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All you wanted to know about Now, Returned to India

With one more week before the release of the print version of Now, Returned to India, I thought of writing this post to gather my thoughts about my whole writing experience. But first, let us begin what what the book is all about. 

Moving back to India was the last thing on Amol Dixit’s mind when he was leading a carefree life in Chicago. Then one day, he found himself sleeping on the streets of Mumbai.

Now, Returned to India is a Back-to-Rags story of a Non Resident Indian (NRI), and is a humorous account of the experiences of Amol Dixit, who relocates to India in haste. It all begins when he interviews for a job that he doesn’t really need, and then plans to spend a year with his family in India before heading back to North America. In a series of missteps which affect his social and work life, and cost him the woman of his life, Amol learns the hard way that living in India is no cakewalk. Inspite of these challenges, he decides to stay back in India. And just when his life has hit rock bottom, GB enters his life.

Now, Returned to India was shortlisted by DNA- Hachette in India for their “Hunt for the Next Bestseller” competition in 2014. This is the first book in the four part series by author Amar Vyas, and is inspired from Amar’s own blog which received over 100,000 views on the Return to India Forum (www.r2iclub.com).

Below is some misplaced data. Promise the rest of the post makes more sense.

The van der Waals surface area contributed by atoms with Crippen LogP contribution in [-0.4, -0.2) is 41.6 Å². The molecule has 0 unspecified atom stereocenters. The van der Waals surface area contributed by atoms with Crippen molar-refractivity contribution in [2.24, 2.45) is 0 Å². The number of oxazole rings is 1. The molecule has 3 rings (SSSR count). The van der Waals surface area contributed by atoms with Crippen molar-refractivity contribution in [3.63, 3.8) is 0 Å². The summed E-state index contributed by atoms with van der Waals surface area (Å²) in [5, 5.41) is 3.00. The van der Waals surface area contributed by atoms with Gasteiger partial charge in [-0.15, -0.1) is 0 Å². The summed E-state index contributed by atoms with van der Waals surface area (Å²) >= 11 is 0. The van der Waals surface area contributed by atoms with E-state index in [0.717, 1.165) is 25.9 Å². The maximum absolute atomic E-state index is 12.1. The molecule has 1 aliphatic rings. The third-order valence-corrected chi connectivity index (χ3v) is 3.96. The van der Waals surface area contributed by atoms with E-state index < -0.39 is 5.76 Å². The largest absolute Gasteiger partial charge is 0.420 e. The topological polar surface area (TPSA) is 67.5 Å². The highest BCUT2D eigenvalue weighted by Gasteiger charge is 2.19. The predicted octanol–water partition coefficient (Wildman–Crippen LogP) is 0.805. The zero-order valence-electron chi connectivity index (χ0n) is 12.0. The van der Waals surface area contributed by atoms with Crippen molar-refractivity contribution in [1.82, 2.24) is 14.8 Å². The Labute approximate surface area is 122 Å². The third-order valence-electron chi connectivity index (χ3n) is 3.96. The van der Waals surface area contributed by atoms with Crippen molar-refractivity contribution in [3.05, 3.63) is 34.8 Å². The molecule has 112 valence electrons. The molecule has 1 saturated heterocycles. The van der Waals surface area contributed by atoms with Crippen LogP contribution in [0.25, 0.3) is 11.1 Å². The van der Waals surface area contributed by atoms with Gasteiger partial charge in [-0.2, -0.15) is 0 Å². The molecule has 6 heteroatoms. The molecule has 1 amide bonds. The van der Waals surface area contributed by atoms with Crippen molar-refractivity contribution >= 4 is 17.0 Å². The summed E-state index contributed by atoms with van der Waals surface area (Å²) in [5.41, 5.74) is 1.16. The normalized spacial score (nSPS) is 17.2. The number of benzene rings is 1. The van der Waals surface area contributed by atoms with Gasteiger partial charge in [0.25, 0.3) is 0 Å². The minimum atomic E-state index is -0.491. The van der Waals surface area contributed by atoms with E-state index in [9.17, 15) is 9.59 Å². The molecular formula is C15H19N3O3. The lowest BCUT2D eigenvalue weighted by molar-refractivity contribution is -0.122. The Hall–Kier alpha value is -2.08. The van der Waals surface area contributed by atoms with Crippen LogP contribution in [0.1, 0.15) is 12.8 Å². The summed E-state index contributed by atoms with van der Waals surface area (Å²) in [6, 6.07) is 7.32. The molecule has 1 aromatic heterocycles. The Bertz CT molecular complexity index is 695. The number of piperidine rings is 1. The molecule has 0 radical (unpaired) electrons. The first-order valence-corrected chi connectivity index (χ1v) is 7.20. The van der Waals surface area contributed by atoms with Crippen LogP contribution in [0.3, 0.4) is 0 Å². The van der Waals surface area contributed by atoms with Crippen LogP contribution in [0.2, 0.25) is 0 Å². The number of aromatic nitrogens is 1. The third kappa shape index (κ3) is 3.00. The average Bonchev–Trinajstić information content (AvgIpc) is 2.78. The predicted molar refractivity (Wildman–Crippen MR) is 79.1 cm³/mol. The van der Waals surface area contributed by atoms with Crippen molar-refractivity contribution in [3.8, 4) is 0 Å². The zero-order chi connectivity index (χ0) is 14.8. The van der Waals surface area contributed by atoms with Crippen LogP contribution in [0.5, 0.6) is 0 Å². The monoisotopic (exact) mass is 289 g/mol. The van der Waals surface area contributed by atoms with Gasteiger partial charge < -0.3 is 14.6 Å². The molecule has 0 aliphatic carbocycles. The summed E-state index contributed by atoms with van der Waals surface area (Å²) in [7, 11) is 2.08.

Why did I write this book?
My book is based on a blog which use to maintain at the Return to India (www.r2iclubforms.com) site. My posts received over 100,000 views. Many members on this forum read my diary and encouraged me to write a book based on my story. And one fine day, my wife asked me to do the same. Between November 2011 and March 2014, I wrote, re-wrote and fine tuned the draft, and finally the book is ready for release.
In the process, I realized that I had many more stories to share, and plan to write a few other books that deal with the life of the protagonist Amol Dixit, a fictional character whose life is loosely based on incidents in my own life.

Why should you read this book?
Now, Returned to India is a story of how Amol fails and how he ultimately overcomes his failures and realises what being an NRI means. Most important message from the story is, as they say, “Failing to Plan is Planning to Fail.”
Amol was a failure for the first year and a half of his R2I (return to India) because he did not plan the move well.
I am not the first author to write a book on the dilemma, issues and experiences related to R2I journey. My novel may not be able to answer several of the questions faced by those who are considering, are in the process of, or have R2I’d. I have used humor to narrate the story, and hope that you will be able to relate to it.
My novel has been reviewed by nearly 40 beta readers and the feedback so far has been very positive.

Where can you find more information about my Now, Returned to India?
You can reach out to me at:
Web:www.amarvyas.in

Three Years Ago…